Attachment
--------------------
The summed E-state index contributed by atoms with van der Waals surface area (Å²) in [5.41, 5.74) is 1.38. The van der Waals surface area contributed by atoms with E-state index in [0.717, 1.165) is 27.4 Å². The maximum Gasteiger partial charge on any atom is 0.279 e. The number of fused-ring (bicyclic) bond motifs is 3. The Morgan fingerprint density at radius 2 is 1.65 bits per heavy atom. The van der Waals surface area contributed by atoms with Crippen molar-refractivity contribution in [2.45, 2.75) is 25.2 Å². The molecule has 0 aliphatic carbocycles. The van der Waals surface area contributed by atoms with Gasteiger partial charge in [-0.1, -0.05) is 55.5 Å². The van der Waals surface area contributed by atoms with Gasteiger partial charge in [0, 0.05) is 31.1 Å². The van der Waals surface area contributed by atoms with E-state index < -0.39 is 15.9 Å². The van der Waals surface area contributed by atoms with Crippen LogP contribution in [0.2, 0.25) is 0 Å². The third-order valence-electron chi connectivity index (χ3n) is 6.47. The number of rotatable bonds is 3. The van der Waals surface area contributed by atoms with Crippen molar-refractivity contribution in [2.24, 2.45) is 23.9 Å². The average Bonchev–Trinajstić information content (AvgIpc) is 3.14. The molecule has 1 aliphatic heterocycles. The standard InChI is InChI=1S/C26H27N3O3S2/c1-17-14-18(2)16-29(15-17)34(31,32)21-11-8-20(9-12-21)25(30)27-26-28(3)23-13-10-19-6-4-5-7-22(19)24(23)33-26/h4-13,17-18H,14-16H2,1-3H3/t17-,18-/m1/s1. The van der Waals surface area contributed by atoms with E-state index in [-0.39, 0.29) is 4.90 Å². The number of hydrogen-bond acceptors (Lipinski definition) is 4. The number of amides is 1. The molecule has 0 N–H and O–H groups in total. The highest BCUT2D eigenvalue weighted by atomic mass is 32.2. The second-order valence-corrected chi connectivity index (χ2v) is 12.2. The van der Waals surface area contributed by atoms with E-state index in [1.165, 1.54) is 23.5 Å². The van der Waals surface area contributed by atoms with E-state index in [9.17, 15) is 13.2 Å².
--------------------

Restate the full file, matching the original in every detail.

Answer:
The summed E-state index contributed by atoms with van der Waals surface area (Å²) in [5.41, 5.74) is 1.38. The van der Waals surface area contributed by atoms with E-state index in [0.717, 1.165) is 27.4 Å². The maximum Gasteiger partial charge on any atom is 0.279 e. The number of fused-ring (bicyclic) bond motifs is 3. The Morgan fingerprint density at radius 2 is 1.65 bits per heavy atom. The van der Waals surface area contributed by atoms with Crippen molar-refractivity contribution in [2.45, 2.75) is 25.2 Å². The molecule has 0 aliphatic carbocycles. The van der Waals surface area contributed by atoms with Gasteiger partial charge in [-0.1, -0.05) is 55.5 Å². The van der Waals surface area contributed by atoms with Gasteiger partial charge in [0, 0.05) is 31.1 Å². The van der Waals surface area contributed by atoms with E-state index < -0.39 is 15.9 Å². The van der Waals surface area contributed by atoms with Crippen LogP contribution in [0.2, 0.25) is 0 Å². The third-order valence-electron chi connectivity index (χ3n) is 6.47. The number of rotatable bonds is 3. The van der Waals surface area contributed by atoms with Crippen molar-refractivity contribution in [2.24, 2.45) is 23.9 Å². The average Bonchev–Trinajstić information content (AvgIpc) is 3.14. The molecule has 1 aliphatic heterocycles. The standard InChI is InChI=1S/C26H27N3O3S2/c1-17-14-18(2)16-29(15-17)34(31,32)21-11-8-20(9-12-21)25(30)27-26-28(3)23-13-10-19-6-4-5-7-22(19)24(23)33-26/h4-13,17-18H,14-16H2,1-3H3/t17-,18-/m1/s1. The van der Waals surface area contributed by atoms with E-state index in [-0.39, 0.29) is 4.90 Å². The number of hydrogen-bond acceptors (Lipinski definition) is 4. The number of amides is 1. The molecule has 0 N–H and O–H groups in total. The highest BCUT2D eigenvalue weighted by atomic mass is 32.2. The second-order valence-corrected chi connectivity index (χ2v) is 12.2. The van der Waals surface area contributed by atoms with E-state index in [1.165, 1.54) is 23.5 Å². The van der Waals surface area contributed by atoms with E-state index in [9.17, 15) is 13.2 Å².